07.28.2011
0
DDF - Doctor's Dermatologic Formula
Cellular Revitalization Age Renewal
Rating
1.7 fl. oz. for $130
Category:Skin Care > Moisturizers (Daytime and Nighttime) > Moisturizer without Sunscreen
Last Updated:07.28.2011
Jar Packaging:True
pH:
Tested on animals:Yes
Overview
Cellular Revitalization Age Renewal makes all manner of cellular repair claims tied to the company’s proprietary complex of proteins and peptides. However, there isn’t much of those high-tech ingredients in this emollient moisturizer for dry to very dry skin, and several of the beneficial ingredients will be compromised by jar packaging. The phytoestrogen ingredients in this product cannot control skin symptoms associated with menopause. If you were intending to explore the potential antiwrinkle benefits of copper, this product contains barely a dusting of it.
Claims
Revitalizes mature or damaged skin. Encourages younger acting skin cells and the appearance of firmer skin. Contains a proprietary complex of proteins and peptides that have been associated with making skin look younger. Formulated with vitamin b complex, copper, flax oil and phytonutrients for cellular nutrition at the deepest level.
Ingredients
Water, Caprylic/Capric Triglyceride, C12-15 Alkyl Benzoate, Glycerin, Glyceryl Stearate, Butyrospermum Parkii (Shea Butter), Octyldodecyl Ricinoleate, Dimethicone, {Sodium Acrylate/Acryloyldimethyl Taurate Copolymer, Isohexadecane, Polysorbate 80}, Isononyl Isononanoate, Oenothera Biennis (Evening Primrose) Oil, Borago Officinalis Seed Oil, Propylene Glycol, Polyglyceryl-6 Isostearate, Peg-100 Stearate, Cetearyl Alcohol, Cetyl Alcohol, Hydroxyethylcellulose, Trifolium Pratense (Clover) Flower Extract, Cimicifuga Racemosa Root Extract, Genistein, Linum Usitatissimum (Linseed) Seed Oil, Arnica Montana Flower Extract, Disodium Edta, Colostrum, Daucus Carota Sativa (Carrot) Seed Oil, Panthenol, Niacinamide, Folic Acid, Glucose, Retinyl Palmitate, {Ceramide-3, Ceramide-1, Phytosphingosine, Cholesterol}, Copper Gluconate, Methylparaben, Phenoxyethanol, Dmdm Hydantoin, Propylparaben, Fragrance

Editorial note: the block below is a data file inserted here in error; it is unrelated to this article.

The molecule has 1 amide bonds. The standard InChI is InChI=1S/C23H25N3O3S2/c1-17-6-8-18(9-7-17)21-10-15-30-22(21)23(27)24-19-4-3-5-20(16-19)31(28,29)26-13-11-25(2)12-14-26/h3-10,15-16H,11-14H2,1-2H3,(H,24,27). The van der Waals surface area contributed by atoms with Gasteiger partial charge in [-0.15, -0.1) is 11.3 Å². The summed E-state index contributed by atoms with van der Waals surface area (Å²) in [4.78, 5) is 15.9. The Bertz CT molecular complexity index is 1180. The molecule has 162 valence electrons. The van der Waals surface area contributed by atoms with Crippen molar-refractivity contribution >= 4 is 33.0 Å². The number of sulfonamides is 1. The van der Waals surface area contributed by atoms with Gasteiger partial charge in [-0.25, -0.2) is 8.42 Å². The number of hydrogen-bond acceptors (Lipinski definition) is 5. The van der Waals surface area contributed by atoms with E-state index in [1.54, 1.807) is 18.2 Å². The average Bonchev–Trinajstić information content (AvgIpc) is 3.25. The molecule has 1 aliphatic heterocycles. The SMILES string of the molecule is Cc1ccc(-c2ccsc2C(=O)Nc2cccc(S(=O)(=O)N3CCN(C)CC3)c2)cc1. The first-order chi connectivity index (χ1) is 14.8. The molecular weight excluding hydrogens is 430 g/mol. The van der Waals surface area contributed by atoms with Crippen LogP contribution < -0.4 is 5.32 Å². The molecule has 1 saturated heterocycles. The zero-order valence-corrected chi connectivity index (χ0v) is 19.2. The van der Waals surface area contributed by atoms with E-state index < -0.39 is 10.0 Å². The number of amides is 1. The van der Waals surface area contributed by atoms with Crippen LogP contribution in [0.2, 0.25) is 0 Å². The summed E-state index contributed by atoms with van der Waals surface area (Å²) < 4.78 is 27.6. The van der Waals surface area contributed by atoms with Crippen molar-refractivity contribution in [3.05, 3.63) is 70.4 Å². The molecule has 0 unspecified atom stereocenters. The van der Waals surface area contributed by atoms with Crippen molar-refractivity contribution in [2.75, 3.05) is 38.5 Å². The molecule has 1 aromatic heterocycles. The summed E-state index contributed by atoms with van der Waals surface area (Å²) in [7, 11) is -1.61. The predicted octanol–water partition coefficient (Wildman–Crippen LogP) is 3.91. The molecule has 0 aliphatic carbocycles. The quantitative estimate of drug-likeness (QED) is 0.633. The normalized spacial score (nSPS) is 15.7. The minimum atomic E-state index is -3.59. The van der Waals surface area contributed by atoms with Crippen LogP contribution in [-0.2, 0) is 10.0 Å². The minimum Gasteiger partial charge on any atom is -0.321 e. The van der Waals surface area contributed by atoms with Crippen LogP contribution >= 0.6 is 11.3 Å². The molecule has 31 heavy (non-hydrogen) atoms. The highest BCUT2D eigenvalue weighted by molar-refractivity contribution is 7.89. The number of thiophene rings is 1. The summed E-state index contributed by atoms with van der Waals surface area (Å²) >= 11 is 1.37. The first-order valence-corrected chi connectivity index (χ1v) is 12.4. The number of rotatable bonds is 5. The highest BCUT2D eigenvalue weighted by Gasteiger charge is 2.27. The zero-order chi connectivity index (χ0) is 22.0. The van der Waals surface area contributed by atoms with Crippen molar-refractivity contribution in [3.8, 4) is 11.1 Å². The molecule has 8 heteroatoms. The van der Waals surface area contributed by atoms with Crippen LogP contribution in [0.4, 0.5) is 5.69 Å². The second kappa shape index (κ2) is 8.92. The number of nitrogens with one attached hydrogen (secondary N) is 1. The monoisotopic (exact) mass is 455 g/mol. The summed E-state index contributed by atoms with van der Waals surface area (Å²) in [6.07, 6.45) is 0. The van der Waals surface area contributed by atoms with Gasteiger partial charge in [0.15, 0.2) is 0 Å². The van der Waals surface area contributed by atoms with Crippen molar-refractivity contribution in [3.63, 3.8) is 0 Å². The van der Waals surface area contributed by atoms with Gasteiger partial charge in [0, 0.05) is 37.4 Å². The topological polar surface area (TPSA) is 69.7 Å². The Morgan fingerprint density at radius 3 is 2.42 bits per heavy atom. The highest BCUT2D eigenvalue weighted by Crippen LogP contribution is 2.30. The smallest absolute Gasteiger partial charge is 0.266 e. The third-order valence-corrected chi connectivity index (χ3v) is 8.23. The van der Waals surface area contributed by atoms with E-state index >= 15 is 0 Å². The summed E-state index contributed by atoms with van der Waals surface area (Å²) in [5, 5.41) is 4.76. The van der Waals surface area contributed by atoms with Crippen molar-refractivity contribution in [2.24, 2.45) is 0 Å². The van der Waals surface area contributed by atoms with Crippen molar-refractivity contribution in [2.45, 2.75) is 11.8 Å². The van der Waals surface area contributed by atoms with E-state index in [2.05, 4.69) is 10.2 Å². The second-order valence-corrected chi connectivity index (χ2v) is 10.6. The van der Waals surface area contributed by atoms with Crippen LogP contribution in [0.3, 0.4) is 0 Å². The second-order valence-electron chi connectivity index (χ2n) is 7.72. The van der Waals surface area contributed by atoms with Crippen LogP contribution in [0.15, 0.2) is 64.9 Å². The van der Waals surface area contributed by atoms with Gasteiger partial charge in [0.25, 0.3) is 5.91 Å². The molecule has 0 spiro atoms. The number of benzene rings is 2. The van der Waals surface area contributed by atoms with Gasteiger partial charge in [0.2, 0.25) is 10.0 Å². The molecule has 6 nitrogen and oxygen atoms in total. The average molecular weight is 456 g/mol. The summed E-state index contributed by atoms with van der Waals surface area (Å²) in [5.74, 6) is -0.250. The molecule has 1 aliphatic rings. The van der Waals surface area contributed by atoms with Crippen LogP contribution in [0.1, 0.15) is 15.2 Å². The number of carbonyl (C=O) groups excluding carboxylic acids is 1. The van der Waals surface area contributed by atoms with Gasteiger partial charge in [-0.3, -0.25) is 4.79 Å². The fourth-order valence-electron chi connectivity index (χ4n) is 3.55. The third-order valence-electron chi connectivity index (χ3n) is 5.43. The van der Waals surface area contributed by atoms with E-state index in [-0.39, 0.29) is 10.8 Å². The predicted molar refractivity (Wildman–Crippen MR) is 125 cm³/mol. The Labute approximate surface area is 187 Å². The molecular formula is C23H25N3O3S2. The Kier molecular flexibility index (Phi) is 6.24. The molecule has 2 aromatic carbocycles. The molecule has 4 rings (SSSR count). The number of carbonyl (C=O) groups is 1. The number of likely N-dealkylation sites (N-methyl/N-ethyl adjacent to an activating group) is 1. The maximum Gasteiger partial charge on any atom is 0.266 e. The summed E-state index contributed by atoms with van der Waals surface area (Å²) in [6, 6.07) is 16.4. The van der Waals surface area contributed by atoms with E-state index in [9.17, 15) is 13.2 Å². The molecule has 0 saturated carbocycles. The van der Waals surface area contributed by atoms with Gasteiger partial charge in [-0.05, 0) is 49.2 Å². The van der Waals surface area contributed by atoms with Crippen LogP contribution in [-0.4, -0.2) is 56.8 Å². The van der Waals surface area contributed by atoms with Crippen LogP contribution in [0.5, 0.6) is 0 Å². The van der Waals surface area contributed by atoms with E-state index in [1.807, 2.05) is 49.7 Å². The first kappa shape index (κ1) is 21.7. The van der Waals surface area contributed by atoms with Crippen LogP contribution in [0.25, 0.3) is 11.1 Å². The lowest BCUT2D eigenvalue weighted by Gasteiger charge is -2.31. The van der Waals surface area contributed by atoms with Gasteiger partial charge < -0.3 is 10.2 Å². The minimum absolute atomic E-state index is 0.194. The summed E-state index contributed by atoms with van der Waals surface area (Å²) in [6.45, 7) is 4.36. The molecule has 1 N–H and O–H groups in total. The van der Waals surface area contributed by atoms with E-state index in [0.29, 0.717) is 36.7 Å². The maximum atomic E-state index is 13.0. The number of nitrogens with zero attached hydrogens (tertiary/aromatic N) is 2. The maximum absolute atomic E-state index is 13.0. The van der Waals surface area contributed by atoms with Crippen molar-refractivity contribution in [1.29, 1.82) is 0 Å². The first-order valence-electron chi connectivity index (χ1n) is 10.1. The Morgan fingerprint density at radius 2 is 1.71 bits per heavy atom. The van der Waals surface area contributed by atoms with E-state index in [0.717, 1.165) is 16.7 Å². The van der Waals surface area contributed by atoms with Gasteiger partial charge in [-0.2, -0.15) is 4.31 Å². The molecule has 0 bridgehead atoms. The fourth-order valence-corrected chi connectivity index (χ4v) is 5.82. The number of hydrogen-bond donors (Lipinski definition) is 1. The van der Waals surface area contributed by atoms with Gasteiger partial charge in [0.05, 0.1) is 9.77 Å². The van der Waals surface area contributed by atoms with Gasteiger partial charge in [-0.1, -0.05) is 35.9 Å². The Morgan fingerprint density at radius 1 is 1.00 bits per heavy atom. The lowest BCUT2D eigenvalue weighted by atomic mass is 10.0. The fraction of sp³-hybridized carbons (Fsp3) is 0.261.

Brand Overview

DDF At-A-Glance

Strengths: Several good water-soluble cleansers; excellent Photo-Age sunscreens and every DDF sunscreen includes sufficient UVA-protecting ingredients; some truly state-of-the-art moisturizers and serums; a few good AHA and skin-lightening options; a good benzoyl peroxide topical disinfectant.

Weaknesses: Expensive; products designed for sensitive skin tend to contain one or more known problematic ingredients; several irritating products based on alcohol, menthol, or problematic plant extracts; more than a handful of average moisturizers, many in jar packaging.

This skin-care company's Web site has it right with the statement that "before the beauty world discovered dermatologic skincare brands, there was DDF." Launched in 1991, well before it became common practice for "known" dermatologists to create their own skin-care lines, pioneering dermatologist Dr. Howard Sobel began and is still behind this brand. This is a long-standing line that has the backing of a dermatologist (and later that of nutritional consultant Elaine Linker), so you would expect DDF to be just what the doctor ordered. In some respects, it is. However, more often than not, products from dermatologists are just as prone to outlandish claims, exorbitant prices, and use of unproven ingredients as products from any other cosmetics line. A founder's medical background isn't a guarantee that every product he or she creates will do exactly what it claims or even be sensibly formulated. In that sense, DDF falters more than it succeeds. Sobel's credibility for creating treatment-based skin-care products is diminished when inappropriate ingredients (alcohol, menthol, and others) are included in products positioned as prestige products with a medicinal slant. Still, there are some very impressive options available (particularly in the moisturizer and serum categories) that, price notwithstanding, are worthy of consideration.

It will be curious to see what the future holds for this line, as its ownership has recently changed hands. Consumer product giant Procter & Gamble bought DDF in 2007 to expand the line's global reach, but has since sold it to UK-based Designer Parfums. Designer Parfums says it intends to bring Dr. Sobel on board to play a larger role in the company's marketing and development of both current and future products. Sobel himself says he looks forward to "Playing an active role in rebuilding this brand." (Source: www.wwd.com) We'll have to see exactly what that means as DDF moves ahead!

For more information about DDF, call 1-800-818-9770 or visit www.ddfskincare.com/.

About the Experts

The Beautypedia Research Team is dedicated to helping you find the absolute best products for your skin, using research-based criteria to review beauty products from an honest, balanced perspective. Each member of the team was personally trained by Paula Begoun herself.

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